Richard L. Short, Appellant, v. Samuel P. Garrison; Attorney General of North Carolina,rufus Edmisten, Appellees, 678 F.2d 364 (4th Cir. 1982)Annotate this Case
George K. Walker, Wake Forest University School of Law, Williamsburg, Va., Robin Cutson and Don Fox, Third Year Law Students, for appellant.
Richard N. League, Sp. Deputy Atty. Gen., Raleigh, N. C. (Rufus L. Edmisten, Atty. Gen. of North Carolina, Raleigh, N. C., on brief), for appellees.
Before RUSSELL, WIDENER and MURNAGHAN, Circuit Judges.
MURNAGHAN, Circuit Judge:
Richard L. Short seeks review from the denial of a petition for a writ of habeas corpus. The district court adopted a Magistrate's Findings and Recommendation and ordered the petition dismissed.
On February 26, 1968 Short was indicted by a Forsyth County, North Carolina Superior Court grand jury for murder. On June 23, 1968, Short pleaded guilty to a charge of second degree murder in Superior Court and received a term of twenty-five years. At the time of his plea, Short was sixteen years old.
Although Short has brought a number of post-conviction actions in state court, the relevant one concerns the denial of relief in 1979. In that petition, Short alleged that the trial judge committed error by failing to make a "no-benefit" finding as required by the North Carolina Youthful Offender statute in effect at the time of his conviction. See N.C.Gen.Stat. § 148-49.1 et seq.1 The Superior Court denied the post-conviction relief even though it found Short was sixteen years old at the time of sentencing and that no explicit no-benefit finding was made at the time of sentencing. The court's reason for refusing relief ran:
(Although) the appellate courts, upon proper motion, have vacated such judgment(s) and remanded (such) case(s) for further proceedings and for resentencing ... all of the decisions have required such proceedings only in the case of an offender who was still less than twenty-one (21) years of age at the time of remand. In this case, it would serve no useful purpose and would defeat the intent of the youthful offender statutes ... to resentence a person of (Short's) present age, approximately twenty-six (26) years, to a "Committed Youthful Offender" status.
Short petitioned for a writ of certiorari to the North Carolina Court of Appeals to contest the refusal of the Superior Court to grant resentencing. The Court of Appeals denied the writ.
If the original sentencing court had sentenced Short as a committed youthful offender, he would have been entitled to a conditional release in no more than four years. Since Short has served over thirteen years of his sentence, if resentencing were ordered and if the court nunc pro tunc conferred on Short committed youthful offender status, he would be entitled to immediate release.
The Magistrate in his Findings and Recommendation decided that there was some merit in the state's contention that the petition had been unduly delayed in its making and that Short, now over the age for being considered as a youthful offender, had contributed to a situation in which he was no longer able to receive a fair hearing on the matter. As a second ground for denying relief the Magistrate observed that, since the North Carolina state courts had directly ruled that Short was not entitled to resentencing as a result of his age, federal review was foreclosed by Rose v. Hodges, 423 U.S. 19, 96 S. Ct. 175, 46 L. Ed. 2d 162 (1975). As an independent reason, the Magistrate found that the relief should be denied because Short's claim was not a matter of constitutional dimension. Citing this court's decision in Hailey v. Dorsey, 580 F.2d 112 (4th Cir. 1978), cert. denied, 440 U.S. 937, 99 S. Ct. 1282, 59 L. Ed. 2d 495 (1979), the Magistrate noted that it stood for the proposition that "errors in state procedural law may not be reviewed in this Court unless the result shows that the state court lacked jurisdiction to impose the sentence, or else the error constituted a fundamental defect which inherently results in the miscarriage of justice." The Magistrate thought it obvious that the lack of a no-benefit finding, even though it amounted to error, did not deprive the state courts of jurisdiction. Furthermore, he found that the omitted finding did not constitute a fundamental defect under the particular circumstances of the case.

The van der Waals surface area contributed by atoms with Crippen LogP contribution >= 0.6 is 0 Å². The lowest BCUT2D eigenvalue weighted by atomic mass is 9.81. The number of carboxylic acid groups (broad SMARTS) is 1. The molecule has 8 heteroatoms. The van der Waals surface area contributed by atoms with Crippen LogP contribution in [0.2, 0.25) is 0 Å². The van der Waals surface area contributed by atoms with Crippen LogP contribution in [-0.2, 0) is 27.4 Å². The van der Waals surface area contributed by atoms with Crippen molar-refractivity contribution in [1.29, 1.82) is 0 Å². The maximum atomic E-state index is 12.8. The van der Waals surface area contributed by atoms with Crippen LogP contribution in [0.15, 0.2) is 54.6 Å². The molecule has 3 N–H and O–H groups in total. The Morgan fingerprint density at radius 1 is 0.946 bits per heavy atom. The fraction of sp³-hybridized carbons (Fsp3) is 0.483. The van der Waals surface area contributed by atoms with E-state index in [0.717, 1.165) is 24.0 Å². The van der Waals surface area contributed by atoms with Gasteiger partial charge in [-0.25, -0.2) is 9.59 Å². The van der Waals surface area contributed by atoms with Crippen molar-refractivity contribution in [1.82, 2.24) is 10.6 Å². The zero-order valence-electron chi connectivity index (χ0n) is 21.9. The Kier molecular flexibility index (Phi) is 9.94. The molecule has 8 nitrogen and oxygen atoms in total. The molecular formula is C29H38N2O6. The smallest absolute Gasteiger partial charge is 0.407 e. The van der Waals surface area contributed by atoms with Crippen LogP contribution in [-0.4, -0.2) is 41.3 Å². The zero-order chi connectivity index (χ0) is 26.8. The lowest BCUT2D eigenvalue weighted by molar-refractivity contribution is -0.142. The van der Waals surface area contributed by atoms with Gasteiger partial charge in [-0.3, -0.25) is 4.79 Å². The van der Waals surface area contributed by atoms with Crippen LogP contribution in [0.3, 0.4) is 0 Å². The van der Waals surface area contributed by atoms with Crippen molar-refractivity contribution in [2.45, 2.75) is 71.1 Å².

On appeal, Short generally attacks the denial of the writ by the district court asserting, among other things, that the failure of the state to require resentencing violated his constitutional rights of equal protection and due process. Finding no error of constitutional magnitude, we affirm.
As for Short's due process claims, Short first argues that In re Gault, 387 U.S. 1, 58, 87 S. Ct. 1428, 1459, 18 L. Ed. 2d 527 (1967) strongly intimated that a Juvenile Judge must "state the grounds for his conclusion" that a child is delinquent. In that case, the Supreme Court in dicta stated:
(In Kent v. United States, 383 U.S. 541, 561 (86 S. Ct. 1045, 1057, 16 L. Ed. 2d 84) (1966)), we said, in the context of a decision of the juvenile court waiving jurisdiction to the adult court, which by local law, was permissible: "... it is incumbent upon the Juvenile Court to accompany its waiver order with a statement of the reasons or considerations therefor."